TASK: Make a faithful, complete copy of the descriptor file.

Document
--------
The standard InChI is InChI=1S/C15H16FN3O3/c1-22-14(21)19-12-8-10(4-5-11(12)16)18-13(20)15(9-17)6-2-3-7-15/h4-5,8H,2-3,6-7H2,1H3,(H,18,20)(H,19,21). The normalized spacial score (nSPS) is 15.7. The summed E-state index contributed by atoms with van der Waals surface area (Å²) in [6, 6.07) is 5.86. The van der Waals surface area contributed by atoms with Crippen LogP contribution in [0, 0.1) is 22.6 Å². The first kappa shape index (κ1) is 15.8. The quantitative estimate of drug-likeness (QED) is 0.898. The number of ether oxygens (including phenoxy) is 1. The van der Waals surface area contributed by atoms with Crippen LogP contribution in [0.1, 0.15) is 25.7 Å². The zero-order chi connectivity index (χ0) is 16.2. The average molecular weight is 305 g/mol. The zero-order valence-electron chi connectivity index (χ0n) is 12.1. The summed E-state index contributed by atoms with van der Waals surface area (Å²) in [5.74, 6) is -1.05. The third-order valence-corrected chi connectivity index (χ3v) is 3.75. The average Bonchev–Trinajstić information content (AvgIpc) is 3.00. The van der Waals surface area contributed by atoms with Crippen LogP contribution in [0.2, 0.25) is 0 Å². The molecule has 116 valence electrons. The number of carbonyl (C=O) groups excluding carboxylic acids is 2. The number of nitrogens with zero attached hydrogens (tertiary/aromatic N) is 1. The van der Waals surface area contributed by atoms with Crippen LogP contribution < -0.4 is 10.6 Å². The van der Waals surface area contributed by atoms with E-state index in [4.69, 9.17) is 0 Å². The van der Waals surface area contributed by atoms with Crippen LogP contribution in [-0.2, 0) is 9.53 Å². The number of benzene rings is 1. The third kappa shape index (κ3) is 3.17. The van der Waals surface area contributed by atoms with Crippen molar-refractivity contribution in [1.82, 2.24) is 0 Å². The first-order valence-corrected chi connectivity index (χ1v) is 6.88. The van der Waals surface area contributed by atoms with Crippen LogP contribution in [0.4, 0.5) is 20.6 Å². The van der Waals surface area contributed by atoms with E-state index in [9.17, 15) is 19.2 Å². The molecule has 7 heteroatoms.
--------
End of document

The standard InChI is InChI=1S/C15H16FN3O3/c1-22-14(21)19-12-8-10(4-5-11(12)16)18-13(20)15(9-17)6-2-3-7-15/h4-5,8H,2-3,6-7H2,1H3,(H,18,20)(H,19,21). The normalized spacial score (nSPS) is 15.7. The summed E-state index contributed by atoms with van der Waals surface area (Å²) in [6, 6.07) is 5.86. The van der Waals surface area contributed by atoms with Crippen LogP contribution in [0, 0.1) is 22.6 Å². The first kappa shape index (κ1) is 15.8. The quantitative estimate of drug-likeness (QED) is 0.898. The number of ether oxygens (including phenoxy) is 1. The van der Waals surface area contributed by atoms with Crippen LogP contribution in [0.1, 0.15) is 25.7 Å². The zero-order chi connectivity index (χ0) is 16.2. The average molecular weight is 305 g/mol. The zero-order valence-electron chi connectivity index (χ0n) is 12.1. The summed E-state index contributed by atoms with van der Waals surface area (Å²) in [5.74, 6) is -1.05. The third-order valence-corrected chi connectivity index (χ3v) is 3.75. The average Bonchev–Trinajstić information content (AvgIpc) is 3.00. The van der Waals surface area contributed by atoms with Crippen LogP contribution in [0.2, 0.25) is 0 Å². The molecule has 116 valence electrons. The number of carbonyl (C=O) groups excluding carboxylic acids is 2. The number of nitrogens with zero attached hydrogens (tertiary/aromatic N) is 1. The van der Waals surface area contributed by atoms with Crippen LogP contribution < -0.4 is 10.6 Å². The van der Waals surface area contributed by atoms with E-state index in [4.69, 9.17) is 0 Å². The van der Waals surface area contributed by atoms with Crippen LogP contribution in [-0.2, 0) is 9.53 Å². The number of benzene rings is 1. The third kappa shape index (κ3) is 3.17. The van der Waals surface area contributed by atoms with Crippen molar-refractivity contribution in [1.82, 2.24) is 0 Å². The first-order valence-corrected chi connectivity index (χ1v) is 6.88. The van der Waals surface area contributed by atoms with Crippen LogP contribution in [0.4, 0.5) is 20.6 Å². The van der Waals surface area contributed by atoms with E-state index in [9.17, 15) is 19.2 Å². The molecule has 7 heteroatoms.